i"m trying to fint if a string starts(first letter) width an RTL language/ hebrew.

any ideas?

5 Answers 5


This will find hebrew letters encoded in the Hebrew Unicode code point range: [\u0590-\u05FF]

  • The above is not working for me. Any chance for an example? I'm trying this and it's returning false. Jan 16, 2014 at 13:20
  • 2
    @hitautodestruct This might be a bit too late, but for reference note that your code sample contains an en dash, , instead of a hyphen, -. This invalidates the range of your character class and causes the pattern not to match. See corrected example here.
    – Boaz
    Nov 20, 2016 at 14:45
  • 2
    @Boaz Thanks for this! Never too late :-) Nov 21, 2016 at 12:59

JavaScript does not support regex scripts like \p{InHebrew} (or something similar). However, it does support Unicode escapes, so you could use a regex like:


which will match a single Hebrew character.

See: http://unicode.org/charts/PDF/U0590.pdf and: http://www.regular-expressions.info/unicode.html


    function is_heb(Field) {
        // First choose the required validation

        HebrewChars = new RegExp("^[\u0590-\u05FF]+$");
        AlphaNumericChars = new RegExp("^[a-zA-Z0-9\-]+$");
        EnglishChars = new RegExp("^[a-zA-Z\-]+$");
        LegalChars = new RegExp("^[a-zA-Z\-\u0590-\u05FF ]+$"); //Note that this one allows space 

        // Then use it

        if (!LegalChars.test(Field)) {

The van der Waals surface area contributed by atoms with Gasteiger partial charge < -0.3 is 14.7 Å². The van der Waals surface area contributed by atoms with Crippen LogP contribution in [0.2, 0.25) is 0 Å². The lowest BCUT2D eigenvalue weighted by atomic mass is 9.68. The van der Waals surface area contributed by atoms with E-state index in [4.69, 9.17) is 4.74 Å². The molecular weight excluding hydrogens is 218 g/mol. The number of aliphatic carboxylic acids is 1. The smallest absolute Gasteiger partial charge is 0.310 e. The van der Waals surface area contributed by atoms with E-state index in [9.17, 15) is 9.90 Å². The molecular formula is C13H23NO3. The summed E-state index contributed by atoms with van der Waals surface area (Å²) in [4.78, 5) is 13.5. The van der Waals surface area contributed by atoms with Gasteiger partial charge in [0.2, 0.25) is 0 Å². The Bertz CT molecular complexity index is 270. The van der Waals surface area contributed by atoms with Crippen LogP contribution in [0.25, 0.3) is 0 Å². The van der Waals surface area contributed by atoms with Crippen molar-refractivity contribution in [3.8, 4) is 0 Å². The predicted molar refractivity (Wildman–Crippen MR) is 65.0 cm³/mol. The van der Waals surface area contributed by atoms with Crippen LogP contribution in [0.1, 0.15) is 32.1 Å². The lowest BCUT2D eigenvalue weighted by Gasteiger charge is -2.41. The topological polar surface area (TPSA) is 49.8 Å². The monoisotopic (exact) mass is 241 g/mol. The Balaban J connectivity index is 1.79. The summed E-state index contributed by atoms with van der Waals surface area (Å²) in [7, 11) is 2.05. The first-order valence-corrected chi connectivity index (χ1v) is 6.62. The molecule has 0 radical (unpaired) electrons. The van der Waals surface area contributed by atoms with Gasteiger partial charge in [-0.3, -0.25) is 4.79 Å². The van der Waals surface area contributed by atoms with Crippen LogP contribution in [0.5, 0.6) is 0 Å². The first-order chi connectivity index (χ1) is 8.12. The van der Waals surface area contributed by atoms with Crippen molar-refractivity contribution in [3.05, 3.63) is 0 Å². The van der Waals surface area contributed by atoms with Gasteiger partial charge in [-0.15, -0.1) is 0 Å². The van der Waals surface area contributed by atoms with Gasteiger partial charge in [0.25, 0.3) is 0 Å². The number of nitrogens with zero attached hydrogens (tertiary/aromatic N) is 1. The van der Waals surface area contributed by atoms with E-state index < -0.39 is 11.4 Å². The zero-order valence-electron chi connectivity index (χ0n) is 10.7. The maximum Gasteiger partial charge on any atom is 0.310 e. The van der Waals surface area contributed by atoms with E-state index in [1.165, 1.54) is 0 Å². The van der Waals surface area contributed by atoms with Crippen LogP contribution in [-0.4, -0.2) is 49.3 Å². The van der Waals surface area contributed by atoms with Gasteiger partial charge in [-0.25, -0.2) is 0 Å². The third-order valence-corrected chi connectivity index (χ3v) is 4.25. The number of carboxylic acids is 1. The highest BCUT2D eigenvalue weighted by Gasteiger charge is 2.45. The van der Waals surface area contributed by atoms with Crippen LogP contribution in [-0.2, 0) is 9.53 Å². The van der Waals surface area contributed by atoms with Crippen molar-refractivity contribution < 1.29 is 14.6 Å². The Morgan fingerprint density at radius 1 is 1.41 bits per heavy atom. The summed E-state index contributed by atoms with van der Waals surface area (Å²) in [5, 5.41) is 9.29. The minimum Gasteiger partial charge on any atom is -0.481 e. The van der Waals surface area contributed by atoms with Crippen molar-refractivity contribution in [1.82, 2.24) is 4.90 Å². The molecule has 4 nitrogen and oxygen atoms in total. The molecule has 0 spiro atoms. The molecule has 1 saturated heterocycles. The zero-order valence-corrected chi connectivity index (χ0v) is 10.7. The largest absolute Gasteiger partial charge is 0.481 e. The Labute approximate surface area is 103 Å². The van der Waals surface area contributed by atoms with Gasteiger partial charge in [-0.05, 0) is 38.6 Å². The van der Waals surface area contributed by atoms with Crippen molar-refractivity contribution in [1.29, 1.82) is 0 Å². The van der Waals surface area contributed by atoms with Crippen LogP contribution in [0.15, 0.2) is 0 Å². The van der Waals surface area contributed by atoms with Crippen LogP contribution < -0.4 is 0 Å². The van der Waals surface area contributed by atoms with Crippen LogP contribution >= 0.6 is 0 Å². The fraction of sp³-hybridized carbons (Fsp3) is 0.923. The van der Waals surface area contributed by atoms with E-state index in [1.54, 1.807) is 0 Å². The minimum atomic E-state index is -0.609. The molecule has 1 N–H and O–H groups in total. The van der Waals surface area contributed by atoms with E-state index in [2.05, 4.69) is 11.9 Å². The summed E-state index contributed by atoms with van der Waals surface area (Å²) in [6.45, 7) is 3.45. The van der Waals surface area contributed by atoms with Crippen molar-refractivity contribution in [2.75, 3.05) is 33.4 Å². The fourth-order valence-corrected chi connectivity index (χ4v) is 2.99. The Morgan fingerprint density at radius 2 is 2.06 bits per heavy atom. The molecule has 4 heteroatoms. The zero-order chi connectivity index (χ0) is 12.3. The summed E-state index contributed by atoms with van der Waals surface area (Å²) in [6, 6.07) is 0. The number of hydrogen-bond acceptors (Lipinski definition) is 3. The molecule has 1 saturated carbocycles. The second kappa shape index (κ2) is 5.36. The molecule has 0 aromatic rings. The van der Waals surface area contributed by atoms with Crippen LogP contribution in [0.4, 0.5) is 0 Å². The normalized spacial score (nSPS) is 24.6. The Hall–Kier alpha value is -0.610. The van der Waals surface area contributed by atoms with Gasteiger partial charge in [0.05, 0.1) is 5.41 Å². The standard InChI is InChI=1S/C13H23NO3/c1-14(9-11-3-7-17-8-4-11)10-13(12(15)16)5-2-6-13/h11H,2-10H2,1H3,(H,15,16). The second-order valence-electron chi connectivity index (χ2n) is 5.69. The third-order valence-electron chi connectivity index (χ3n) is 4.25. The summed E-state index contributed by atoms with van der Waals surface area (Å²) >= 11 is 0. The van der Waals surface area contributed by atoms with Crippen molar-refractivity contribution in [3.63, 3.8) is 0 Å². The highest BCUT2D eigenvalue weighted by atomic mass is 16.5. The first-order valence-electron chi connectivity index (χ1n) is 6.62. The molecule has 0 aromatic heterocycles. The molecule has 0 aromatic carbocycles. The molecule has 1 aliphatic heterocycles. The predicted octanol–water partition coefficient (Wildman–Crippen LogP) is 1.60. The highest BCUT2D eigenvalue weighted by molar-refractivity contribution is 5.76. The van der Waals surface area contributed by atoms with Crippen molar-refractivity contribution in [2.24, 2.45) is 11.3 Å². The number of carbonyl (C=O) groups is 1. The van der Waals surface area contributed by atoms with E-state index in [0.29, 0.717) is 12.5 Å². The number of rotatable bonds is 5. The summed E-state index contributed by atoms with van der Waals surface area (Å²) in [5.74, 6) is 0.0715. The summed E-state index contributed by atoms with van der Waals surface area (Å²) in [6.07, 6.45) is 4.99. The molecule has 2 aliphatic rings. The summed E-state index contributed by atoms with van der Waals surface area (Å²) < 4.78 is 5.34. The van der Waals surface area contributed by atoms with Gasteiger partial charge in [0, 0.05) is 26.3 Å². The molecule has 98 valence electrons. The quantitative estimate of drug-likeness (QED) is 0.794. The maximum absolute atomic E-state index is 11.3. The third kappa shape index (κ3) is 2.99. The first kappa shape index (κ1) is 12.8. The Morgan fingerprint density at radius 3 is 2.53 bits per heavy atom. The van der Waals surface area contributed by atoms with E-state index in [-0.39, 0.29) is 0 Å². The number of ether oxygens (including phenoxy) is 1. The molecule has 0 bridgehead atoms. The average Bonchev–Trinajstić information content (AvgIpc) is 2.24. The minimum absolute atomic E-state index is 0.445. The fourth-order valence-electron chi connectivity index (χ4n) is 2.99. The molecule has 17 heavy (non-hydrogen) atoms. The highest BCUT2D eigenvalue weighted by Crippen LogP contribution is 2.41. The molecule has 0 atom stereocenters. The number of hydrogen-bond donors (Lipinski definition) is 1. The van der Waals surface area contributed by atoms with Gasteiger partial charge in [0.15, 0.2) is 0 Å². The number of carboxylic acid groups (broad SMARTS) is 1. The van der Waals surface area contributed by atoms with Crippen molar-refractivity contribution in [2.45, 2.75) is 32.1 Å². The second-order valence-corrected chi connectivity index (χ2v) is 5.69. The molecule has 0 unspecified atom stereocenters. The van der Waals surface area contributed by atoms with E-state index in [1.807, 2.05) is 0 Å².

return false;
        } else
            return true;
<input id="the_text" type="text" value="בדיקה" />
<br /><button onclick="document.getElementById('the_result').value = is_heb(document.getElementById('the_text').value)">Is it Hebrew?</button>
<br /><br />
<br /><input id="the_result" type="text">

  • Hi. This is a great code but I think I messed it up. I'm trying to check for Hebrew characters PLUS space. LegalChars doesn't work for some reason. Dec 23, 2021 at 16:26
  • Hi, try this: LegalChars = new RegExp("^[\u0590-\u05FF ]+$"); | codverter.com/src/webeditor
    – Oranit Dar
    Dec 26, 2021 at 5:31

if (str.charCodeAt(0) >= 0x590) && (str.charCodeAt(0) <= 0x5FF) then it is considered a hebrew character

  • 1
    "most probably"? I'd say "definitely" :)
    – Joey
    Jan 11, 2010 at 12:57
  • Actually there are some cases where it would fail. For example, a paragraph which starts with a number is not definitely an English/LTR paragraph. Aug 26, 2011 at 13:56

Especially for Hebrew the question is answered already - regarding all ranges:

Especially for JS I would recommend a tool to build your regex - see Unicode range RegExp generator (Compiles character ranges suitable for use in JavaScript)

[ just select hebrew or the scripts or ranges you want ]

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